1



Akhmad Kadyrov

  • Chechen statesman
  • Born May 5, 1909
  • Died May 9, 2004

Akhmad-Haji Abdulkhamidovich Kadyrov (Russian: Ахмат-Хаджи Абдулхамидович Кадыров; Chechen: Къадири lабдулхьамидан кlант Ахьмад-Хьажи / Q̇adiri Jabdulẋamidan khant Aẋmad-Ẋaƶi; 23 August 1951 – 9 May 2004), also spelled Akhmat, was the Chief Mufti of the Chechen Republic of Ichkeria in the 1990s during and after the First Chechen War. At the outbreak of the Second Chechen War he switched sides, offering his service to the Russian government, and later became the President of the Chechen Republic from 5 October 2003, acting as head of administration since July 2000.


We need a strong police force - the Interior Ministry of the Republic of Chechnya. We have to get rid of the traitors who have managed to penetrate into the law-enforcement department.




One has to work for years and decades, to conduct negotiations, to stand for positions and points of view, to jointly develop a civilized view on the administrative and state organization of Chechnya.




People took part in the referendum because they were tired of the war. They are afraid of talking about it out loud, but they have shown exactly where they stand: Yes, we want peace, and we want to be a part of Russia.




The attempted assassinations against me were not accidental.




I grew up in a very religious family. I could read the Qu'ran easily at the age of five.




I always said that Wahhabism is unacceptable for the Chechen nation.




There is a rule of Sharia: If the enemy wants to suppress you, you are supposed to put up a strong resistance.




One has to nurture a new generation, to raise children in the spirit of Islam.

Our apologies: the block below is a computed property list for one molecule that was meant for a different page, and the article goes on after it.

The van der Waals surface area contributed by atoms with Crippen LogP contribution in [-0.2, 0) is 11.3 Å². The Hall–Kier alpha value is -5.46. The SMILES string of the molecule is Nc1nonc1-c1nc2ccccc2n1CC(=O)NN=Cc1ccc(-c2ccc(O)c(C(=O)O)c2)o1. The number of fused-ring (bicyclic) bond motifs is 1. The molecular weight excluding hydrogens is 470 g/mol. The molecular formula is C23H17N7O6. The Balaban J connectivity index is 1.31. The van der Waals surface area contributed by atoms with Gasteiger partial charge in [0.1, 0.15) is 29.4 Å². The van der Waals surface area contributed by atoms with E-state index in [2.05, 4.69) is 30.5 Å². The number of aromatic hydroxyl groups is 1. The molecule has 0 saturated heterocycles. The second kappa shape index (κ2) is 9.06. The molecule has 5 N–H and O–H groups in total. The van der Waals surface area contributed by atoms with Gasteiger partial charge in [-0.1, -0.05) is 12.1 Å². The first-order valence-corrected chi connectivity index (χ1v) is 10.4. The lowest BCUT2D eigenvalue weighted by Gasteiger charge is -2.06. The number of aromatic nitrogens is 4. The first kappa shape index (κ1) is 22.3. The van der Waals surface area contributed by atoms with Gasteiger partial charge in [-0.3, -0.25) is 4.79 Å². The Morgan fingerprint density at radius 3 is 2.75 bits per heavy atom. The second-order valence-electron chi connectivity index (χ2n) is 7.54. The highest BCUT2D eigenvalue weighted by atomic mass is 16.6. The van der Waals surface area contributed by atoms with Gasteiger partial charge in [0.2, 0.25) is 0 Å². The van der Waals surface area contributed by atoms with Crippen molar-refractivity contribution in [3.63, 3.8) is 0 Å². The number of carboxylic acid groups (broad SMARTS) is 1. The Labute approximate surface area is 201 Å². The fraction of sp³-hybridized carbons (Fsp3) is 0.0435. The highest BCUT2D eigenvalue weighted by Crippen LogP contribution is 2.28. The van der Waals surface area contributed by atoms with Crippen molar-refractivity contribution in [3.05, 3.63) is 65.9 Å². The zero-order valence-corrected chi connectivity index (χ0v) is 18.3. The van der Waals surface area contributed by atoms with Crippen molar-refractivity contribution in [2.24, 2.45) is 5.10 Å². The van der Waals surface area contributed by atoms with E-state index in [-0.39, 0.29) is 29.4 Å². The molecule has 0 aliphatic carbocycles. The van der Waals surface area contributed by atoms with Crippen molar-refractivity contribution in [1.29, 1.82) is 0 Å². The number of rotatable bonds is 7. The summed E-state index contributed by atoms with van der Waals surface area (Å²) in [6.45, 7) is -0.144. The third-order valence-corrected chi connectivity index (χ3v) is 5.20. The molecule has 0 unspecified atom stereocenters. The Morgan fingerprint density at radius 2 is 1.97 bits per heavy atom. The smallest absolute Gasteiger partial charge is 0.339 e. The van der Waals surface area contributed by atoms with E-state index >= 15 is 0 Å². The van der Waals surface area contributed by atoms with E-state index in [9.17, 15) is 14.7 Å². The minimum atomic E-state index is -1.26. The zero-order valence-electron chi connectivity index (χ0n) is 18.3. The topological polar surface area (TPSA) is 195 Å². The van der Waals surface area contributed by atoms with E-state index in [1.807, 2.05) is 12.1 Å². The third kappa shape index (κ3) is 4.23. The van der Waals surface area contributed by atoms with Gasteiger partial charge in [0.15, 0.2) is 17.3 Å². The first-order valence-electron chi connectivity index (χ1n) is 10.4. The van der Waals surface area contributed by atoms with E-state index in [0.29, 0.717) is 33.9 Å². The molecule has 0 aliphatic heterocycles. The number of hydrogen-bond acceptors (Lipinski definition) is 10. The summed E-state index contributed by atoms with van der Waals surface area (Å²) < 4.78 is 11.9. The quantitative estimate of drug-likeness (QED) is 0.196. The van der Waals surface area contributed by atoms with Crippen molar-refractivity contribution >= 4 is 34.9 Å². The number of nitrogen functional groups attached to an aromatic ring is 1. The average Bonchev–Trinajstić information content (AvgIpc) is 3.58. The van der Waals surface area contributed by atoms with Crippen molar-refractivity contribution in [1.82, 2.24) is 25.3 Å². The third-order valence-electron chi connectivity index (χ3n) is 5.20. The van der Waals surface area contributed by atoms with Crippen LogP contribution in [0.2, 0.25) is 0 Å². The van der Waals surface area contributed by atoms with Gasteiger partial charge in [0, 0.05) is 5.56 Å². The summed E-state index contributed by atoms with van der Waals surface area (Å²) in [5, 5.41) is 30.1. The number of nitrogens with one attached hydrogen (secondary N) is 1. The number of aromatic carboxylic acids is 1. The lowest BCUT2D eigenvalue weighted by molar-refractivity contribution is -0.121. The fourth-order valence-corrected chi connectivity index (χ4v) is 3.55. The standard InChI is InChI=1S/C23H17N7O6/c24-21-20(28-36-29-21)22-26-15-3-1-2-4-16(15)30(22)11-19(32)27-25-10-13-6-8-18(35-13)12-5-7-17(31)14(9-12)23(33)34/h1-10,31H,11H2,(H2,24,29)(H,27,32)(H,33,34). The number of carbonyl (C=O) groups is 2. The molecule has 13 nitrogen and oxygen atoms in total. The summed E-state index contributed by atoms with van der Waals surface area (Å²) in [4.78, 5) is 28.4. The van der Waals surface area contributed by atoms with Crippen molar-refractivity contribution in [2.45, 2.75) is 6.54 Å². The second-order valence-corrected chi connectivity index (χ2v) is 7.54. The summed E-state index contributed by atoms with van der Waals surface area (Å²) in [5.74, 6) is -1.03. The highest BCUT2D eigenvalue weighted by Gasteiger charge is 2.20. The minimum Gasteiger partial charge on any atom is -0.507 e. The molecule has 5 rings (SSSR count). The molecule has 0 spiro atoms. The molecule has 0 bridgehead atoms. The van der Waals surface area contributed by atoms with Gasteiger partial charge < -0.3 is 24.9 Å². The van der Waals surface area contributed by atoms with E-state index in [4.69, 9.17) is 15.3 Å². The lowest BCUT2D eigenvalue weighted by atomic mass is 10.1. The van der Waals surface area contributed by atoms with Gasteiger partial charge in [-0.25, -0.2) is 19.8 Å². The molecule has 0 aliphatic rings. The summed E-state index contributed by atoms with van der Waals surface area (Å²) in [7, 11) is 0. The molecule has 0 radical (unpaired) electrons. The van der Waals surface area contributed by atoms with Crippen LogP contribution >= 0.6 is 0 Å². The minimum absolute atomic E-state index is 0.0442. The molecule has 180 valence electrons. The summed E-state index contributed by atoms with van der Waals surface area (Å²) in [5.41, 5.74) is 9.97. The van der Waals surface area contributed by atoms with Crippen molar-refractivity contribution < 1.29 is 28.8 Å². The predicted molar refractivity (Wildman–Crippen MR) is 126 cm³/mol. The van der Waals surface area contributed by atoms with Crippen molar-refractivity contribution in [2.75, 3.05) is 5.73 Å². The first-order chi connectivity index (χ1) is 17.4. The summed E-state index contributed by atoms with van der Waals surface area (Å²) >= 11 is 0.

I have to say that elections, even in the most peaceful region, always make the hardest time for regional state institutions, including security structures.




Military troops were withdrawn from Chechnya on Dec. 31, 1996.




The people have already determined Chechnya's status at the referendum - it is a unit of the Russian Federation. Its political status is not to be discussed any more.




Criminals were coming to Chechnya from all over the world - they did not have a place in their own countries. But they could live perfectly well in Chechnya.




That is why I came to conclusion that the election must take place, so that the republic can have a government. If I were to say that everything will change for the better immediately, that would not be true. The struggle will continue for a long time.




In 2001-2002, I told the president that the election was supposed to take place when the war was over, at a time when we could return to peaceful life. We agreed upon that. However, I can see now that the election cannot be delayed any longer.




In the police force, two, three, five traitors are detected who are really working for someone else. When we cleanse the police of them, the problem will be simplified a lot. Terrorists will have no one to contact - they will be left without informers.



1